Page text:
The Tabor Opera House
The twin goals of the Tabor Opera House Preservation Foundation are to rehabilitate this historic treasure and bring it to life as a community asset. A feasibility study completed in 2017 by Progressive Urban Management Associates estimates rehabilitating this 25,000-square foot Italianate opera house and saving it from decades of deferred maintenance will cost $8.5 to $10 million. That's a big goal for a little town with a big heart and a beautiful old opera house in need of lots of love. With local community support and help from state and national grants and donors, we believe we can bring this building to life and restore it to full use as a community asset and historical treasure. We have a lot to do, from growing our capabilities and organizational strength as the Foundation, to running our season and raising the funds for the rehabilitation. We look forward to sharing our progress and next steps with you as we go. We hope you will join us on the journey.
Please view the slideshow below to get a glimpse into a few of the pressing needs.
Short Term Tasks
“Nothing is simple when you are rehabilitating an old building,” says Stephanie Spong, president of the Tabor Opera House Preservation Foundation, the non-profit partnering with the City of Leadville to rehabilitate the National Treasure-designated historic opera house. “All we wanted was a little heat in the performance hall so we could stay open for our community after the frosts come.”
“When we took over operation of the building, we were deluged with ideas for how to use the space, and when. We had groups wanting to do midnight movies in October, film festivals in November, holiday parties in December and concerts in May. And we want to meet those needs. Our mission is to rehabilitate the building and operate it for our community. Rehabilitation is going to take years and millions of dollars, but our community needs an event space now. So we put a lot of focus on meeting community demand in the short term while we plan for the long term.”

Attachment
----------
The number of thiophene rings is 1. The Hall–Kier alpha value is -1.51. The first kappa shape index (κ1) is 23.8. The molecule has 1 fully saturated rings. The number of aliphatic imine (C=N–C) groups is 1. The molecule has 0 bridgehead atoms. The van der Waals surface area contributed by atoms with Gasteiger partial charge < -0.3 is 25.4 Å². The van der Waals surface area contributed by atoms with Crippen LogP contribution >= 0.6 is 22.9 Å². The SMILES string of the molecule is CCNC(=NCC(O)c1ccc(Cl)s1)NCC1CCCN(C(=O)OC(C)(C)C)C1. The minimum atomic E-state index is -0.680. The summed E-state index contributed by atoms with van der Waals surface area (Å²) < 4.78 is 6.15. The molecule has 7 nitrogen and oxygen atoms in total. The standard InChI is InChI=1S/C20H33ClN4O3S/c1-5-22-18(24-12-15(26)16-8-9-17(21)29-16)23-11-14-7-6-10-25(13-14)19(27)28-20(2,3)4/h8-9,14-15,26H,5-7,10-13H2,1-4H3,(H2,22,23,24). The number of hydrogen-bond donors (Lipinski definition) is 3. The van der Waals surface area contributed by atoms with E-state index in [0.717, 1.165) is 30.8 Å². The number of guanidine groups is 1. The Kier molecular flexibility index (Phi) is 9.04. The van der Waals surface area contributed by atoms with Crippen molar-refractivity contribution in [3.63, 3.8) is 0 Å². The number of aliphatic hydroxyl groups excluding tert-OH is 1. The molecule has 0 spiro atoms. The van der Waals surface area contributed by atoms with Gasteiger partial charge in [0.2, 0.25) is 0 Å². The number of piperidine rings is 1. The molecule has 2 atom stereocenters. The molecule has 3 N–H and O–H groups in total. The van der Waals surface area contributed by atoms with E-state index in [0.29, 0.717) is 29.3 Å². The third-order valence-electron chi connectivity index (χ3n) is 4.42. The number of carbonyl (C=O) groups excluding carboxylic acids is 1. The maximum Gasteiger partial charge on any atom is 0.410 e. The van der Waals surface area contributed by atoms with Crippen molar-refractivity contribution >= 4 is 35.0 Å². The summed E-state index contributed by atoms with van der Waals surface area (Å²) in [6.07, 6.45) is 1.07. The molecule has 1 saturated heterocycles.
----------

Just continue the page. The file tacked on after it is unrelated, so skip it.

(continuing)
Obstacle number one is lack of heat. No heat means no water, so no bathrooms and no public access. The building’s ancient coal-fired furnace has not been used in decades, although a giant hopper still holds tons of coal. The Foundation set about getting heat, applying for and winning in 2017 a $50,000 grant from the Climax Community Investment Program to install a temporary heating system focusing on performance and retail areas. City and County governments also pitched in for the project, awarding the Foundation state CTF funds distributed through local governments for maintenance and infrastructure improvements in municipal buildings. A full-scale heating system for a building of this size can run hundreds of thousands of dollars, so the Foundation looked at modular systems that can start small and be expanded as the rehabilitation project moves forward and more of the building is enclosed, rehabilitated and activated.
The next challenge appeared as soon as the Foundation brought in specialists to design the heating system. “That’s when we discovered the furnace pipes were insulated with asbestos,” said Mary Ann Graham-Best, the Foundation’s Treasurer, who leads the asbestos remediation project. “We were relieved to learn the asbestos is confined to the furnace room, simplifying remediation, but it’s still a big project.”
With remediation underway, the Foundation has turned to heating system design specialists, overseen by Foundation architect and historic preservationist Kristine Hoehn. She says, “Although we will upgrade the heating system, we will probably want to retain the existing radiators, although non-functional, as historical artifacts and reminders of the opera house’s history. We have beautiful radiators throughout the opera house and decorative return air floor grilles in the performance hall, which we’ll want to retain. The goal in introducing new systems into the building will be to do it in such a way that the character-defining interior spaces, features and finishes are retained as much as possible and practical.”